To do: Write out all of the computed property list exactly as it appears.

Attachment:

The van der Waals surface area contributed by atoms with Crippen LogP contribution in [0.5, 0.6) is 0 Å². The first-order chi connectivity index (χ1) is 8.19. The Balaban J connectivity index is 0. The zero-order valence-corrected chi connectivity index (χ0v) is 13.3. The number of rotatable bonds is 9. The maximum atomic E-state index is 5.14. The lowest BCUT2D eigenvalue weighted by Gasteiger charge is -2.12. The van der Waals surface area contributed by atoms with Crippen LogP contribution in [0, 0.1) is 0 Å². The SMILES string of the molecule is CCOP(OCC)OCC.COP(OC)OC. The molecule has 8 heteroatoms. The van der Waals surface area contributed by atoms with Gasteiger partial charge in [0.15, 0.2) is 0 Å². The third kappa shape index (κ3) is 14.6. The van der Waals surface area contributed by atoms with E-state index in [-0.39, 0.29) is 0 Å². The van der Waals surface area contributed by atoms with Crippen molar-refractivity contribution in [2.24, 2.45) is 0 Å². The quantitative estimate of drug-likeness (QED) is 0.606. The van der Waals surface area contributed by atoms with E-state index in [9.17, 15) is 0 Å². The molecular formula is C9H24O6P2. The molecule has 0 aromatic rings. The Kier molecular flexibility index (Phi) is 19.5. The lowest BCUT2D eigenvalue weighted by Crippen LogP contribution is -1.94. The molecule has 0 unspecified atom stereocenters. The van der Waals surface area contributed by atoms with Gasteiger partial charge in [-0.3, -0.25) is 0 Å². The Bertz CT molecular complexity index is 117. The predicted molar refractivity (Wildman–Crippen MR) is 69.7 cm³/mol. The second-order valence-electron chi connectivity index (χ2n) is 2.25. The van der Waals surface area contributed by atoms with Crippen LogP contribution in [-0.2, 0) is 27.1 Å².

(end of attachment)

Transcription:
The van der Waals surface area contributed by atoms with Crippen LogP contribution in [0.5, 0.6) is 0 Å². The first-order chi connectivity index (χ1) is 8.19. The Balaban J connectivity index is 0. The zero-order valence-corrected chi connectivity index (χ0v) is 13.3. The number of rotatable bonds is 9. The maximum atomic E-state index is 5.14. The lowest BCUT2D eigenvalue weighted by Gasteiger charge is -2.12. The van der Waals surface area contributed by atoms with Crippen LogP contribution in [0, 0.1) is 0 Å². The SMILES string of the molecule is CCOP(OCC)OCC.COP(OC)OC. The molecule has 8 heteroatoms. The van der Waals surface area contributed by atoms with Gasteiger partial charge in [0.15, 0.2) is 0 Å². The third kappa shape index (κ3) is 14.6. The van der Waals surface area contributed by atoms with E-state index in [-0.39, 0.29) is 0 Å². The van der Waals surface area contributed by atoms with Crippen molar-refractivity contribution in [2.24, 2.45) is 0 Å². The quantitative estimate of drug-likeness (QED) is 0.606. The van der Waals surface area contributed by atoms with E-state index in [9.17, 15) is 0 Å². The molecular formula is C9H24O6P2. The molecule has 0 aromatic rings. The Kier molecular flexibility index (Phi) is 19.5. The lowest BCUT2D eigenvalue weighted by Crippen LogP contribution is -1.94. The molecule has 0 unspecified atom stereocenters. The van der Waals surface area contributed by atoms with Gasteiger partial charge in [-0.3, -0.25) is 0 Å². The Bertz CT molecular complexity index is 117. The predicted molar refractivity (Wildman–Crippen MR) is 69.7 cm³/mol. The second-order valence-electron chi connectivity index (χ2n) is 2.25. The van der Waals surface area contributed by atoms with Crippen LogP contribution in [-0.2, 0) is 27.1 Å².